Keeping the house warm this winter

Associate
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I just moved out at the beginning of summer and now live in a pretty old house on the thames. The floor i spend most my time on is under ground level and has 3 large windows/doors that go out into the garden. These are only single glazed and the doors aren't exactly perfect fitting. This causes alot of cold air to be sucked into the ground floor as the heat rises up through the house.

I have a big long bean bag thing blocking the drafts from the doors, but i was wondering if there is anything else i can do to keep the cold out? I can't afford double glazing at the moment, any ideas for some makeshift double glazing? or any other ideas at all welcome.
 
Soldato
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You can (or certainly used to be able to) get a sort of film that you stick to your window frames which acts like secondary glazing. Get some draught excluding tape/brushes to seal the gaps as much as possible and some heavy lined curtains to keep the heat in in the evening.
 
Soldato
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Shove some newspaper/kitchen roll up your jumper and down your trousers for extra insulation

If you light the news paper after it is placed in your clothing, it keeps you warmer still! :p:D


*If you burn alive using this advice neither OCUK or Dark_Angel are responsible.
 
Man of Honour
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You can create very efficient draught exclusion with film, which could be seen as the makeshift double glazing you refer to.

You can buy kits at many shops. It's basically a large sheet of thin plastic film and some double-sided tape. You tape around the frames, stick the flim to the tape and then heat the film with a hairdryer. That causes it to become taut. It's a bit of a fiddly job, especially with larger windows, but it's pretty straightforward and does an excellent job of blocking drafts from the whole of the window. The film also adds some degree of insulation.

That will reduce heat loss through the doors themselves, but it'll do nothing for any heat loss through gaps between the doors and frames. You could film over two of the doors, I suppose, leaving you one to use.

For the doors, stick-on insulating roll can work well to block drafts. Open the door, stick a strip inside the frame, cut to length, job done. The drawback is that if the strip is too thick it will make it difficult or impossible to close the door.

I've bought both from Wilko's. They should be fairly common at this time of year.
 
Man of Honour
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Serious answer - you could make (old fashioned) some draught excluders yourself... bit o' fabric and some heavy stuffing... You just have to remember to put them back into place when you've opened the door.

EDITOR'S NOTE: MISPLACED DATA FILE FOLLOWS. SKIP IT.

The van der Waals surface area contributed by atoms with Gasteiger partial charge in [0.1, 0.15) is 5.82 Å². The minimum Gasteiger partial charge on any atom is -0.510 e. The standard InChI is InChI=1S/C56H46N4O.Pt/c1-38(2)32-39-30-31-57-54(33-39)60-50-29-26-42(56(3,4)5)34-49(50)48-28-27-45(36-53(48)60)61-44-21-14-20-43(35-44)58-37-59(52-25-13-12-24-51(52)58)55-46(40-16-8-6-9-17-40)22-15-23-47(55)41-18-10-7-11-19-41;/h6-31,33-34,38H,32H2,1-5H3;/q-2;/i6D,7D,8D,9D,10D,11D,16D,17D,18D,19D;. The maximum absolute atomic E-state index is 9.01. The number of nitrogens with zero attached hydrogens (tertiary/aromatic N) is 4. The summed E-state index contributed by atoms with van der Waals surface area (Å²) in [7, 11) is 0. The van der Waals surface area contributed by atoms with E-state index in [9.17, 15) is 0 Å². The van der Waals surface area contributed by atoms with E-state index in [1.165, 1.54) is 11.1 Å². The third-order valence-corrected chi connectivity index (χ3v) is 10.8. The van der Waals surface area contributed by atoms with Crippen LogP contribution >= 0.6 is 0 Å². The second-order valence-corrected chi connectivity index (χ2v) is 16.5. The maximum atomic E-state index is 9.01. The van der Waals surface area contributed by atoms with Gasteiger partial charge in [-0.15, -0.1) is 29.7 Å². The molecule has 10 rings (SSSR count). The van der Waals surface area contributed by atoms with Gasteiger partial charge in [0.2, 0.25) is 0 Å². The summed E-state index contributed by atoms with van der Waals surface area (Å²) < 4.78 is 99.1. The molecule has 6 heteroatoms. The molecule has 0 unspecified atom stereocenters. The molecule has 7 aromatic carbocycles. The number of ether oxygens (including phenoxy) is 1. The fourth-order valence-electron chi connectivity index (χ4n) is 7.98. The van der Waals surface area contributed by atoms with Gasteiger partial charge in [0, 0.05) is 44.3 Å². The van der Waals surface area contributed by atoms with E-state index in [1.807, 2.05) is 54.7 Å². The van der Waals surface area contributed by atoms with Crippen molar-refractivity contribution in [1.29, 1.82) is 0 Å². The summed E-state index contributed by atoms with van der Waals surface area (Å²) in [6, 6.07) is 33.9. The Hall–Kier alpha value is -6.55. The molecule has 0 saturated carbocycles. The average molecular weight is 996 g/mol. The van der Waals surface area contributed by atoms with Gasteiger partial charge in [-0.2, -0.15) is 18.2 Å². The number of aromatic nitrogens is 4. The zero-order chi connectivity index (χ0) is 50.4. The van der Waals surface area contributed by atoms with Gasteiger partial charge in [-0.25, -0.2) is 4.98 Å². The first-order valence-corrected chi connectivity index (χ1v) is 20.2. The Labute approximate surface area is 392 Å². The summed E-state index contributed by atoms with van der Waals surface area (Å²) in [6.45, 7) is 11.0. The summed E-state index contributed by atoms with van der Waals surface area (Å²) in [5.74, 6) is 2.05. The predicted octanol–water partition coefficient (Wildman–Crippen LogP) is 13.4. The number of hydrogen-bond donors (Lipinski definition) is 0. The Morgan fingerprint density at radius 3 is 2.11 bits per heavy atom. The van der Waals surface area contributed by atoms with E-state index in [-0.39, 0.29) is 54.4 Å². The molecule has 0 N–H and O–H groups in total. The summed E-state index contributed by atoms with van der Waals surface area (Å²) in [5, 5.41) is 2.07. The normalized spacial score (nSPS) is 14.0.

Man of Honour
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Thick tights are the easiest thing to use as the start of a draught excluder. They're already the right shape and size, so you just need to stuff them carefully enough to not rip them.
 
Caporegime
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You can buy makeshift double glazing. It's like thin sheets of plastic and double sided tape. You cut it to size and tape it to the window frames. That might help a bit.
 
Associate
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i grew up in a house in the north with no double glazing or central heating. We used to get ice on the inside of the windows :D

Anyway, clingfilm and sellotape was the cheapest solution. Went over every window october to february, fiddly but effective.

Also, all internal doors had the brush things fitted to the bottom, also the letterbox :D
 
Associate
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Nip down to B&Q and buy a coupla bags of quick drying post mix concrete. Also buy some timber shuttering and create a template around your window/door into which you can pour your freshly made gloup.

If the above fails to work at least you've kept warm and entertained by the above labours.
 
Soldato
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You have to be really careful with sealing off all your doors and windows with film. If you stop any air circulating you can suffer from oxygen deprivation as the CO2 in your room rises and isn't being replaced.

I'd sugest a tin foil body suit, it reflects all the heat in and stops the lizard men talking to you...
 
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